“As usual they are ridiculously heavily redacted but confirm with little doubt that the Department of ‘Justice’ and FBI misled the courts,” Trump said…
(Mark Niquette, Bloomberg News) President Donald Trump used the release of an application to conduct surveillance on an adviser during his 2016 campaign to renew his claims of a “rigged” FBI investigation, even as a Republican senator said the request to a foreign intelligence court was legitimate.
In response to public-records lawsuits, the government Saturday released a heavily redacted version of the document that was used to apply for a wiretap on campaign adviser Carter Page. Trump and other Republicans have attacked the FBI and Justice Department for relying partly on a dossier written by former British spy Christopher Steele, partly financed by Democrats, in the application to the Foreign Intelligence Surveillance Court.
“As usual they are ridiculously heavily redacted but confirm with little doubt that the Department of ‘Justice’ and FBI misled the courts,” Trump said in a Twitter post Sunday. “Witch Hunt Rigged, a Scam!”
In another post, Trump said, “Looking more & more like the Trump Campaign for President was illegally being spied upon (surveillance).”
But Democrats have said other information besides the Steele report was used to obtain renewals of the warrant on Page, and Sen. Marco Rubio, R-Fla., a member of the Senate Intelligence Committee, said Sunday that the FBI did nothing wrong in seeking the surveillance.
“I have a different view on this issue than the president and the White House,” Rubio of Florida said on CBS’ “Face the Nation.” “They did not spy on the campaign from anything and everything that I have seen.”
The warrant request to the Foreign Intelligence Surveillance Court in October 2016 called Page “an agent of a foreign power” and said “the FBI believes Page has been the subject of targeted recruitment by the Russian government,” according to the document as released Saturday by the advocacy group Judicial Watch. Referring to Trump as “Candidate #1,” the application also said “the FBI believes that the Russian Government’s efforts are being coordinated with Page and perhaps other individuals associated with Candidate #1’s campaign.”
Page said on CNN’s “State of the Union” Sunday that while he had conversations with Russian officials, he wasn’t an agent of the Russian government.
Rep. Trey Gowdy, R-S.C., said on “Fox News Sunday” that Page “is more like Inspector Gadget than he is Jason Bourne or James Bond,” a reference to two fictional spies.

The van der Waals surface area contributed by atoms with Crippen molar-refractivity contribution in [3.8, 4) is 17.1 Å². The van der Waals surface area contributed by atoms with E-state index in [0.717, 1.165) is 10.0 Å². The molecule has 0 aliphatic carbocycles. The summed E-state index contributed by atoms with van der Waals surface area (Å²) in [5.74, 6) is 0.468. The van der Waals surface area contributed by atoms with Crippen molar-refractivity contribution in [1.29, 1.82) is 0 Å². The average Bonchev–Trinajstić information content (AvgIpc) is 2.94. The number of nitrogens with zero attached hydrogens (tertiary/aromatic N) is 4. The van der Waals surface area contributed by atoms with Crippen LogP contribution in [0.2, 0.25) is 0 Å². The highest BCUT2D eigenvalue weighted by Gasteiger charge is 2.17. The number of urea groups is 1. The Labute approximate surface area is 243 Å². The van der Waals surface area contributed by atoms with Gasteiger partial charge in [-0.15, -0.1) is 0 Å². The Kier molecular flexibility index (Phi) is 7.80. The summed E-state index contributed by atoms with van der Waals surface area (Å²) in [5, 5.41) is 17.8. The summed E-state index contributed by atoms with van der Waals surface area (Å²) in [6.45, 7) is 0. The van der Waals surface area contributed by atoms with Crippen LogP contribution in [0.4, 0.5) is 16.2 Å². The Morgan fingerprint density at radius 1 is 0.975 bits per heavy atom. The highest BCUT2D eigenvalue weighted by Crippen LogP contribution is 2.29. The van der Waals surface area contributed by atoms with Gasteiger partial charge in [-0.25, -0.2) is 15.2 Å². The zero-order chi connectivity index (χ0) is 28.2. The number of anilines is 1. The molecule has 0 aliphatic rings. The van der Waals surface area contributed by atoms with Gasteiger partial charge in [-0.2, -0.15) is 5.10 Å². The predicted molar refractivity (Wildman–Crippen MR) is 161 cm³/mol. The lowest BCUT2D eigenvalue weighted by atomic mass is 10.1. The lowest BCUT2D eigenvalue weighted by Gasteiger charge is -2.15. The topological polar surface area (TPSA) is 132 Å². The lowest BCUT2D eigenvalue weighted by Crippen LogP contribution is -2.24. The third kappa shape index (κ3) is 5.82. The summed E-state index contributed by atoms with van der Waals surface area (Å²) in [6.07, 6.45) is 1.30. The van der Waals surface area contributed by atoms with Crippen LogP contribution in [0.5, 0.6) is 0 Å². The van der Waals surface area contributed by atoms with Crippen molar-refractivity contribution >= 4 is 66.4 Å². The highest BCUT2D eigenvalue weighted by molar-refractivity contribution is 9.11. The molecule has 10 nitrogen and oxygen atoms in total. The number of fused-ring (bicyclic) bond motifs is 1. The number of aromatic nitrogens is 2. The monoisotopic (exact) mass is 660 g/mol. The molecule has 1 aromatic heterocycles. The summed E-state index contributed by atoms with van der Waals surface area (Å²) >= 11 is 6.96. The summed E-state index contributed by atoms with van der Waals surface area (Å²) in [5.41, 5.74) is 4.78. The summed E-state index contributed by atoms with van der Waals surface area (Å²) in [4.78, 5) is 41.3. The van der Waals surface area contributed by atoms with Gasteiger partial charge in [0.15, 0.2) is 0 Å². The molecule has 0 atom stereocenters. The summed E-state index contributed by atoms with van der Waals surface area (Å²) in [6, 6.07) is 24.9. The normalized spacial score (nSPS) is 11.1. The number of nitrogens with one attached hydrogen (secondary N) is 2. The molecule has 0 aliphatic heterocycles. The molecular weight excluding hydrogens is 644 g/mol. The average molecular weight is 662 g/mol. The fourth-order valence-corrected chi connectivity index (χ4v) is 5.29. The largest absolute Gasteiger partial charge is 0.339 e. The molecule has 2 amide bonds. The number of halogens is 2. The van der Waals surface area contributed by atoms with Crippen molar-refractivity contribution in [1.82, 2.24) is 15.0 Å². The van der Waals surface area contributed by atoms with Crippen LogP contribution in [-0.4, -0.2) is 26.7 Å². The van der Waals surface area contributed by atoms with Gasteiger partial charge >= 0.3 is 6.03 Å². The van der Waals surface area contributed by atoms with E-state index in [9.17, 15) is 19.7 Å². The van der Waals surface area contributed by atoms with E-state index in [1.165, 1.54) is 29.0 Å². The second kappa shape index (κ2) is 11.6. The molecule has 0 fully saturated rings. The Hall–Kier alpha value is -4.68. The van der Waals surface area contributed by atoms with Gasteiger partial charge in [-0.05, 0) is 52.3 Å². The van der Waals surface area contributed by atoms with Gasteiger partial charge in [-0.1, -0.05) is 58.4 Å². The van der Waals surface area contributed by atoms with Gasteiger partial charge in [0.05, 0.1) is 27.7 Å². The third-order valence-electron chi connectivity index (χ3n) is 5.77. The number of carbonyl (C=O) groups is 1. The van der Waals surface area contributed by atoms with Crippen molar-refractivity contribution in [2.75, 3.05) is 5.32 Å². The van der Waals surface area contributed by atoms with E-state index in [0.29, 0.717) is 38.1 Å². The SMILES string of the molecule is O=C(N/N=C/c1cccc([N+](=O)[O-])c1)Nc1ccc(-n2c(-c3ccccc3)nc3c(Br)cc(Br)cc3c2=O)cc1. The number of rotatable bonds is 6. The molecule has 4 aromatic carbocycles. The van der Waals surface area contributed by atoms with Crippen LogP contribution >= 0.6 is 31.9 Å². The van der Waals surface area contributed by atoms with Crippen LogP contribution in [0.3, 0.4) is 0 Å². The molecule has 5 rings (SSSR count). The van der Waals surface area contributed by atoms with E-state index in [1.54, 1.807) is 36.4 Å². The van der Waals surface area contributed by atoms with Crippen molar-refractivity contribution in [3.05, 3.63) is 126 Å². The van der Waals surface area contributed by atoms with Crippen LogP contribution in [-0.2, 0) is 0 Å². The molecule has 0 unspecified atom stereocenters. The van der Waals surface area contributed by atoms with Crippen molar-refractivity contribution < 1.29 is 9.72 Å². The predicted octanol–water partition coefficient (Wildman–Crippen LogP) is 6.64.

Gowdy said “we will never know” if the FBI had enough information to put Page under surveillance using only information that excluded the Steele dossier. Rep. Bob Goodlatte, R-Va., chairman of the House Judiciary Committee, said on Fox that the redacted version that was issued doesn’t support the issuing of a warrant.
But the materials released Saturday “underscore the legitimate concern” the FBI had about Page’s activities, said Rep. Adam Schiff of California, the top Democrat on the House Intelligence Committee.
“While I’m pleased that these conspiracy theories are finally being put to rest, the release of these materials during a pending investigation should not have happened,” Schiff said in a statement blaming Trump for the initial decision to order the Justice Department to release a “distorted” Republican version of what the application contained while special counsel Robert Mueller continues to investigate Russian interference in the 2016 election.
In a Twitter post, Schiff referred to approval of the original surveillance application and extensions by four different judges, writing, “Looking more and more like the President cannot separate fact from fiction” and “If the president isn’t compromised, why does he continue to act this way?”
One continuing dispute has been over the contention by House Republicans that the surveillance application on Page didn’t properly reveal that Democrats, including Hillary Clinton’s campaign, underwrote the Steele dossier, referring to that partisan connection only obliquely in a footnote.
(Miles Weiss and Larry Liebert contributed to this report.)
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